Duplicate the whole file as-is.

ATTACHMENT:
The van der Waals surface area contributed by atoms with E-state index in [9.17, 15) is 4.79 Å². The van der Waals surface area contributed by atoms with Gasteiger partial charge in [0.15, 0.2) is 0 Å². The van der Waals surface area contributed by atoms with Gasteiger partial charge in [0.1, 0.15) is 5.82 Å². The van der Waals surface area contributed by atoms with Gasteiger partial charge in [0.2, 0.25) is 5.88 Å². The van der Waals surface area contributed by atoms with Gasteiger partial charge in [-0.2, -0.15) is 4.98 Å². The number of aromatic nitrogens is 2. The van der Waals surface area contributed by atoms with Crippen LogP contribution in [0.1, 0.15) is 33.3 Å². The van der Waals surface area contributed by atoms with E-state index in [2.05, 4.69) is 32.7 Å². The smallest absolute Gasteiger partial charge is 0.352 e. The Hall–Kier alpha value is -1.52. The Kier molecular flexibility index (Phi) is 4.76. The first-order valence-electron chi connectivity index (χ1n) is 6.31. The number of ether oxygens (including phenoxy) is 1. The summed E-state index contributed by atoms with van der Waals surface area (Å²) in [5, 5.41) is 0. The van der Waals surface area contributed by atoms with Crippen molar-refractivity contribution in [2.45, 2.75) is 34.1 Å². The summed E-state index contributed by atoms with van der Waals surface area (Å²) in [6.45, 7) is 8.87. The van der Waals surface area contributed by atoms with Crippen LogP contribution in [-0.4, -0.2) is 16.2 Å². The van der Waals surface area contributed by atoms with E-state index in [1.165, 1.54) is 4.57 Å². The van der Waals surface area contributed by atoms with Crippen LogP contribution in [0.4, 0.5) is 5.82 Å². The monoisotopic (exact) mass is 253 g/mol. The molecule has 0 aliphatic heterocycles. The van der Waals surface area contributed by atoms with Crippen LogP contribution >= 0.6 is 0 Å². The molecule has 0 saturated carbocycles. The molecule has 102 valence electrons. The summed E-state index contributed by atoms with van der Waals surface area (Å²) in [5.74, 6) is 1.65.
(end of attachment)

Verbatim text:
The van der Waals surface area contributed by atoms with E-state index in [9.17, 15) is 4.79 Å². The van der Waals surface area contributed by atoms with Gasteiger partial charge in [0.15, 0.2) is 0 Å². The van der Waals surface area contributed by atoms with Gasteiger partial charge in [0.1, 0.15) is 5.82 Å². The van der Waals surface area contributed by atoms with Gasteiger partial charge in [0.2, 0.25) is 5.88 Å². The van der Waals surface area contributed by atoms with Gasteiger partial charge in [-0.2, -0.15) is 4.98 Å². The number of aromatic nitrogens is 2. The van der Waals surface area contributed by atoms with Crippen LogP contribution in [0.1, 0.15) is 33.3 Å². The van der Waals surface area contributed by atoms with E-state index in [2.05, 4.69) is 32.7 Å². The smallest absolute Gasteiger partial charge is 0.352 e. The Hall–Kier alpha value is -1.52. The Kier molecular flexibility index (Phi) is 4.76. The first-order valence-electron chi connectivity index (χ1n) is 6.31. The number of ether oxygens (including phenoxy) is 1. The summed E-state index contributed by atoms with van der Waals surface area (Å²) in [5, 5.41) is 0. The van der Waals surface area contributed by atoms with Crippen molar-refractivity contribution in [2.45, 2.75) is 34.1 Å². The summed E-state index contributed by atoms with van der Waals surface area (Å²) in [6.45, 7) is 8.87. The van der Waals surface area contributed by atoms with Crippen LogP contribution in [-0.4, -0.2) is 16.2 Å². The van der Waals surface area contributed by atoms with E-state index in [1.165, 1.54) is 4.57 Å². The van der Waals surface area contributed by atoms with Crippen LogP contribution in [0.4, 0.5) is 5.82 Å². The monoisotopic (exact) mass is 253 g/mol. The molecule has 0 aliphatic heterocycles. The van der Waals surface area contributed by atoms with Crippen LogP contribution >= 0.6 is 0 Å². The molecule has 0 saturated carbocycles. The molecule has 102 valence electrons. The summed E-state index contributed by atoms with van der Waals surface area (Å²) in [5.74, 6) is 1.65.